A few weeks ago I wrote a post for iCIMS that discussed how to streamline internal employee communication programs. While working on that post, I found myself thinking about a related topic: the various methods staffing companies use to market their services—and how each company could benefit by tying all of those methods together into a well-defined integrated marketing communications (IMC) program.
Advertising and branding expert Brian Bennett defines IMC as
the development of marketing strategies and creative campaigns that weave together multiple marketing disciplines (paid advertising, earned media/PR, promotion, owned assets, and social media) that are executed across a variety of media and selected to suit the particular goals of the brand.
Rather than employ multiple strategies that operate independently in their efforts to achieve the same goal, businesses that use IMC combine their strategies into a unified effort. IMC is no longer the new kid on the block: first introduced in 1989, it has since grown into a key element of many successful marketing strategies, in large part because of recent technological advances (such as social media and SEO, among others) that facilitate such integration.
In other words, if your business doesn’t have an IMC program in place, it’s behind the curve—and falling farther behind by the minute.
Before you can even begin to implement an IMC program, however, you must first clearly define the goal of your brand. Do you want clients and prospects to regard your company as the go-to low-cost provider with quick turnaround, for example? Or do you want your business to build long-term, mutually beneficial relationships that include staffing and recruiting bundled with some free HR consulting?
Once you’ve identified how you want your business to be positioned in your market, make a list of the various marketing strategies your company already uses. You may find some surprises here—say, a neglected front (“We don’t have a social media presence?”), outdated methods (faxes, anyone?), or unexpected successes.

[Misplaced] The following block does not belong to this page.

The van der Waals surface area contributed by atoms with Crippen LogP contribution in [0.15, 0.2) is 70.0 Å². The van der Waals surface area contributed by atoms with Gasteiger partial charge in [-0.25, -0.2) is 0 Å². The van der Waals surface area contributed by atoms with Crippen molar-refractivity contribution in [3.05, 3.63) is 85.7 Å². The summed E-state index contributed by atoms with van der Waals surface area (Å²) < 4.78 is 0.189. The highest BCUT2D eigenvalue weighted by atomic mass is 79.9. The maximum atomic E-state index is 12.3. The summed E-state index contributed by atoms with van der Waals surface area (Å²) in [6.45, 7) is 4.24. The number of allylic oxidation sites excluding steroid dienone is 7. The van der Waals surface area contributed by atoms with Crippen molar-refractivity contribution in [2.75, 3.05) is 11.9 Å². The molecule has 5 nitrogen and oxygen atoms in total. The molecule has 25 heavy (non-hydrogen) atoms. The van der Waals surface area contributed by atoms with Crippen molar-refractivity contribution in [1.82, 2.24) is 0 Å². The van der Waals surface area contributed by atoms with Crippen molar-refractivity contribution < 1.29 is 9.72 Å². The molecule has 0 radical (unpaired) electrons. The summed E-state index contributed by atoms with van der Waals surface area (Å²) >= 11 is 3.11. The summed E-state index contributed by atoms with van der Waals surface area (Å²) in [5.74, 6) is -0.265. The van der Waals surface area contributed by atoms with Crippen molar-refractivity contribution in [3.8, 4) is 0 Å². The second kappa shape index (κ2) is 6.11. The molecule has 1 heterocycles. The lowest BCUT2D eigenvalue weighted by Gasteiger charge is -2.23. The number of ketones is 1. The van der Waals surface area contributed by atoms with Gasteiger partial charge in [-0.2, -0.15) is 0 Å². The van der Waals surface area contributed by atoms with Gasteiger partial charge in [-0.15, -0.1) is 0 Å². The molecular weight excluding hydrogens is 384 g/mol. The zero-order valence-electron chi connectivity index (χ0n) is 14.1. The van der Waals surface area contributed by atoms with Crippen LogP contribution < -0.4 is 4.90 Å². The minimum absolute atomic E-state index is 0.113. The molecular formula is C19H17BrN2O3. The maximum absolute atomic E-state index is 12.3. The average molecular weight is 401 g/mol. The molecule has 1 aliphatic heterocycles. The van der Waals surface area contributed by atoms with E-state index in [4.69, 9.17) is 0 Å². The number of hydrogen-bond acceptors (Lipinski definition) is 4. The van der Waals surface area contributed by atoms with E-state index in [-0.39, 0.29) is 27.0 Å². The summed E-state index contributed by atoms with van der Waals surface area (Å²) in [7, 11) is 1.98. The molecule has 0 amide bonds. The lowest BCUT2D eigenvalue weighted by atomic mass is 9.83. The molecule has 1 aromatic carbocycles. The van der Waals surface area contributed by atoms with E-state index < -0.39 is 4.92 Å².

Next, evaluate each item on this list. If a strategy works, keep it. If it doesn’t work, either change it or dump it. And if you find that you need something you don’t already have, get it.
Throughout this stage, carefully consider whether to include each item that comes to mind. Just as a great soup depends on a careful balance of ingredients that work well together to create a delicious meal, so too a great IMC program depends on a careful balance of strategies that are appropriate for your business messaging and goals. Not everything can go into the cooking pot (chocolate, broccoli, and ketchup soup is one unpalatable combination that comes to mind!), and not all marketing strategies are right for your company.
Note which of your current strategies are effective (and, of course, which ones aren’t!). This isn’t a matter of calculating simple ROI. Sure, you want to know if investing in X strategy yields Y dollars. But don’t underestimate the value of results whose financial benefits aren’t always readily (or immediately) apparent, such as name recognition and reputation.
Finally, put all of those strategies together. When you do this, you’re bound to see areas that need some attention—when you do, patch those holes! Is your IMC program missing the mark in the mobile market, for example? Or do some of your marketing strategies lack eye-catching design or text that invites targets to engage with your messaging? Are the elements of your IMC program working together as a whole?
Obviously, implementing a comprehensive IMC program takes a fair amount of investment of money and effort—and time. In fact, it’s an ongoing process that ends only when you decide to shutter your windows and close up your business. You’ll need to go through some trial and error to identify the elements that work for you (and those that don’t). By pulling your marketing strategies together, however, not only do you make sure you’re covering as much terrain as possible, but you also strengthen your efforts by presenting a unified message.